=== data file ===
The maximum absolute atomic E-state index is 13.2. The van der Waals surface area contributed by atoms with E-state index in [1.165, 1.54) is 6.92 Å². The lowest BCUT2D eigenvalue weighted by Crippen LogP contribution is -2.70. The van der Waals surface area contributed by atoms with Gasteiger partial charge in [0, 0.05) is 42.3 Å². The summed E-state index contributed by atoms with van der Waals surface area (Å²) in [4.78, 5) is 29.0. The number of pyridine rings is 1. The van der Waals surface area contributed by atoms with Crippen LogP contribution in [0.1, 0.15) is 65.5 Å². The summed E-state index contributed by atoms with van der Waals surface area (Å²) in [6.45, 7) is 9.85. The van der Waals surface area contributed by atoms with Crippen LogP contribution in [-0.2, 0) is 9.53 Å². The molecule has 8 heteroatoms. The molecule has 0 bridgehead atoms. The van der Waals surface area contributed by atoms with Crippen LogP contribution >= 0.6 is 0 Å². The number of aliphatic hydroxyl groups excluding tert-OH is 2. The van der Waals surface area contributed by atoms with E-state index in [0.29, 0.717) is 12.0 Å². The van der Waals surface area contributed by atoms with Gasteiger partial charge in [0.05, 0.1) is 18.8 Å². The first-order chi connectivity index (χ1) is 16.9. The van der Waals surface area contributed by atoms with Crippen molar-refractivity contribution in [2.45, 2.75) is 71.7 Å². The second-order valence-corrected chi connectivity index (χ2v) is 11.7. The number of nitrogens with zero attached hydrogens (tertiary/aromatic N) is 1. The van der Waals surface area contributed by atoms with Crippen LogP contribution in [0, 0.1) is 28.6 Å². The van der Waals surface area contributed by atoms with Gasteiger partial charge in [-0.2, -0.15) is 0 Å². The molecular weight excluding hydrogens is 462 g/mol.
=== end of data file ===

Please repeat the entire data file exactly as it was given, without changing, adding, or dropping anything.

The maximum absolute atomic E-state index is 13.2. The van der Waals surface area contributed by atoms with E-state index in [1.165, 1.54) is 6.92 Å². The lowest BCUT2D eigenvalue weighted by Crippen LogP contribution is -2.70. The van der Waals surface area contributed by atoms with Gasteiger partial charge in [0, 0.05) is 42.3 Å². The summed E-state index contributed by atoms with van der Waals surface area (Å²) in [4.78, 5) is 29.0. The number of pyridine rings is 1. The van der Waals surface area contributed by atoms with Crippen LogP contribution in [0.1, 0.15) is 65.5 Å². The summed E-state index contributed by atoms with van der Waals surface area (Å²) in [6.45, 7) is 9.85. The van der Waals surface area contributed by atoms with Crippen LogP contribution in [-0.2, 0) is 9.53 Å². The molecule has 8 heteroatoms. The molecule has 0 bridgehead atoms. The van der Waals surface area contributed by atoms with Crippen LogP contribution >= 0.6 is 0 Å². The number of aliphatic hydroxyl groups excluding tert-OH is 2. The van der Waals surface area contributed by atoms with E-state index in [0.29, 0.717) is 12.0 Å². The van der Waals surface area contributed by atoms with Gasteiger partial charge in [0.05, 0.1) is 18.8 Å². The first-order chi connectivity index (χ1) is 16.9. The van der Waals surface area contributed by atoms with Crippen molar-refractivity contribution in [2.45, 2.75) is 71.7 Å². The second-order valence-corrected chi connectivity index (χ2v) is 11.7. The number of nitrogens with zero attached hydrogens (tertiary/aromatic N) is 1. The van der Waals surface area contributed by atoms with Crippen LogP contribution in [0, 0.1) is 28.6 Å². The van der Waals surface area contributed by atoms with Gasteiger partial charge in [-0.2, -0.15) is 0 Å². The molecular weight excluding hydrogens is 462 g/mol.